Carol Autorino Center for the Arts & Humanities Steven Raider-Ginsburg, Director University of Saint Joseph, 1678 Asylum Avenue 860-232-4571, The Hartford Arts School Dr. Nancy M. Stuart, Dean University of Hartford, 200 Bloomfield Avenue 860-768-4393,

photo by: ANDY HART

Dance Performance: From Refugee Camp to Project, Performed and Created by: Sokeo Ros, April, 2016, USJ Autorino Center for The Arts.

have lectures related to the work, with wine & cheese festivities, all open to the public. All exhibitions are free for the students and the community.” Fall 2016 exhibitions include: CHRIS HORTON LEGACY exhibit on thru Oct. 30; BOOK OF LIES Oct. 25-Dec. 4 (with reception on Oct 27); Auerbach lecture- LINDA SORMIN: ceramics on Nov. 7; a photo lecture with JOHN ROHRBACK on Nov. 8; and a CLAY CLUB SHOW & SALE Dec. 3-8, featuring hand made ceramic pieces by students and faculty. “These one of kind pieces, from $3 to $300, make great Christmas gifts!” Nancy adds. “There are a lot of ideas on the table,” says Sig about the Arts Initiative program, “It’s all very exciting! There are so many people in our town to bring this awareness of arts to. It also brings possibilities to our young people and what they can really do with their own ideas. It’s all about sharing encouragement!” And Shelly concludes, “I’m hopeful that all our ideas really will happen, making this a sustainable program to keep going for years to come!”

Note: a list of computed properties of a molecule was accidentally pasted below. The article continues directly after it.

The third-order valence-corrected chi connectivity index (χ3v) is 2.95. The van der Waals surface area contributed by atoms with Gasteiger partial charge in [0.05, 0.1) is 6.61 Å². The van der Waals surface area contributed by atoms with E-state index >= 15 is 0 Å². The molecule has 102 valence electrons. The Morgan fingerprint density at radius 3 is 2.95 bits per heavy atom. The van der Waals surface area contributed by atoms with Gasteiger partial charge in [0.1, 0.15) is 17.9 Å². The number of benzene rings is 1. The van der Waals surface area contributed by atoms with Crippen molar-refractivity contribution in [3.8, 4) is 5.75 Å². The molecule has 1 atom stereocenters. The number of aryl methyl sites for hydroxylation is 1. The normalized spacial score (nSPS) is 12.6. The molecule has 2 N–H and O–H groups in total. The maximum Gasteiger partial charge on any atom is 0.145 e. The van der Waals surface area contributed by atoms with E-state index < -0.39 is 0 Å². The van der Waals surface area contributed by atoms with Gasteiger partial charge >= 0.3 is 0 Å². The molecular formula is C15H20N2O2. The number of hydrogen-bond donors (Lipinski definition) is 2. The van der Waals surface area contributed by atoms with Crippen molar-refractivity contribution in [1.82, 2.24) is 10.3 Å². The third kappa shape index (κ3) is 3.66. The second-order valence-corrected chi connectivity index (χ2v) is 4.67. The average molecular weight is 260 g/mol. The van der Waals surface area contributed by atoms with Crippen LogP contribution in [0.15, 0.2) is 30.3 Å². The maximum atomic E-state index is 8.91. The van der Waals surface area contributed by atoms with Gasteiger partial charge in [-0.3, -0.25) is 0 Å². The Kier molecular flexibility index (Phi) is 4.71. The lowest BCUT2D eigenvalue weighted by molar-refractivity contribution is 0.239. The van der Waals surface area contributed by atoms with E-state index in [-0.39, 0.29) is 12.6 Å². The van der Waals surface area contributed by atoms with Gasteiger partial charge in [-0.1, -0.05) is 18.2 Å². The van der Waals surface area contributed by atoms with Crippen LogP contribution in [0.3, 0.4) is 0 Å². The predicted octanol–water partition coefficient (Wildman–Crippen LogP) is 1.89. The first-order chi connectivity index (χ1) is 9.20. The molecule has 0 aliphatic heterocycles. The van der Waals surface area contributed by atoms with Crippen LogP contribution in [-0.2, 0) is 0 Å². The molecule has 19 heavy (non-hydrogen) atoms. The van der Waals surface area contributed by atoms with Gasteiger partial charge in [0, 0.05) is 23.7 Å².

ISSUE ISSUE NO NO. 4, 2016 2015


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2016 west hartford magazine

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14th ANNUAL 5X5 DANCE FESTIVAL October 28 & 29, 2016, 7:30 p.m. Connecticut’s Premier Contemporary Dance Festival Master Classes Saturday Oct. 29 10 a.m. – 2:15 p.m.

Photo by Andy Hart

2ND ANNUAL CHAPEL SERIES: WOMEN OF THE WORLD November 10, 2016, 7:30 p.m. Four women from four continents, singing original and traditional music of wisdom, respect, joy, and peace, with a contemporary twist.

SPRING 2017: THE AMERICAN ROOTS FESTIVAL @ USJ The Autorino Center for the Arts and Humanities brings you a series of “roots culture” workshops and performances Spring of 2017, including:

RAPHAEL XAVIER, POINT OF INTEREST February 24 & 25, 2017, 7:30 p.m. Guggenheim Fellow for choreography, Raphael Xavier has been a breakdance pioneer since 1983 and is still forging new ways to expand the vocabulary of hip-hop dance.